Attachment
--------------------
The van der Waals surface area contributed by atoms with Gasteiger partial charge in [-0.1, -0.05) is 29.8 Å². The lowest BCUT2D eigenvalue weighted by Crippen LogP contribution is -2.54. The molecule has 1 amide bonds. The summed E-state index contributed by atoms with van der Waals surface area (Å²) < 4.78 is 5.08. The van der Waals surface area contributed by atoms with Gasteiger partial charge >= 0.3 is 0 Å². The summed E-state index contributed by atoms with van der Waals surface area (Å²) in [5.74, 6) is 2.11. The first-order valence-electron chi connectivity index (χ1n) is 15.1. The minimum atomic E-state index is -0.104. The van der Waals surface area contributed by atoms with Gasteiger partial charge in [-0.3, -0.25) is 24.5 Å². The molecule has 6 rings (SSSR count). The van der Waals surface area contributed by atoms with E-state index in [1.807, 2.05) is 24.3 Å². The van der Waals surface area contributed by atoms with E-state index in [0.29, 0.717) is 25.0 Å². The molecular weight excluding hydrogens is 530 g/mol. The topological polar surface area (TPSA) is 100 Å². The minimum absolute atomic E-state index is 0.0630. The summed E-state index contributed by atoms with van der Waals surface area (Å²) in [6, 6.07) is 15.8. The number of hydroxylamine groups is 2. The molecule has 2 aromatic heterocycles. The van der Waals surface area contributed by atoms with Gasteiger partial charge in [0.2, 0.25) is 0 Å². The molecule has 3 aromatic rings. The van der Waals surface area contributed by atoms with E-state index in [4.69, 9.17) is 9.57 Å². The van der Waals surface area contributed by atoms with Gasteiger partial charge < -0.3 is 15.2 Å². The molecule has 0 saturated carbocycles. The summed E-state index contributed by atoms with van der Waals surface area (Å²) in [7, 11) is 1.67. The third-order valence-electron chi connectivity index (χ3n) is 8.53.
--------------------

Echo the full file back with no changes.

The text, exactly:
The van der Waals surface area contributed by atoms with Gasteiger partial charge in [-0.1, -0.05) is 29.8 Å². The lowest BCUT2D eigenvalue weighted by Crippen LogP contribution is -2.54. The molecule has 1 amide bonds. The summed E-state index contributed by atoms with van der Waals surface area (Å²) < 4.78 is 5.08. The van der Waals surface area contributed by atoms with Gasteiger partial charge >= 0.3 is 0 Å². The summed E-state index contributed by atoms with van der Waals surface area (Å²) in [5.74, 6) is 2.11. The first-order valence-electron chi connectivity index (χ1n) is 15.1. The minimum atomic E-state index is -0.104. The van der Waals surface area contributed by atoms with Gasteiger partial charge in [-0.3, -0.25) is 24.5 Å². The molecule has 6 rings (SSSR count). The van der Waals surface area contributed by atoms with E-state index in [1.807, 2.05) is 24.3 Å². The van der Waals surface area contributed by atoms with E-state index in [0.29, 0.717) is 25.0 Å². The molecular weight excluding hydrogens is 530 g/mol. The topological polar surface area (TPSA) is 100 Å². The minimum absolute atomic E-state index is 0.0630. The summed E-state index contributed by atoms with van der Waals surface area (Å²) in [6, 6.07) is 15.8. The number of hydroxylamine groups is 2. The molecule has 2 aromatic heterocycles. The van der Waals surface area contributed by atoms with Gasteiger partial charge in [0.2, 0.25) is 0 Å². The molecule has 3 aromatic rings. The van der Waals surface area contributed by atoms with E-state index in [4.69, 9.17) is 9.57 Å². The van der Waals surface area contributed by atoms with Gasteiger partial charge < -0.3 is 15.2 Å². The molecule has 0 saturated carbocycles. The summed E-state index contributed by atoms with van der Waals surface area (Å²) in [7, 11) is 1.67. The third-order valence-electron chi connectivity index (χ3n) is 8.53.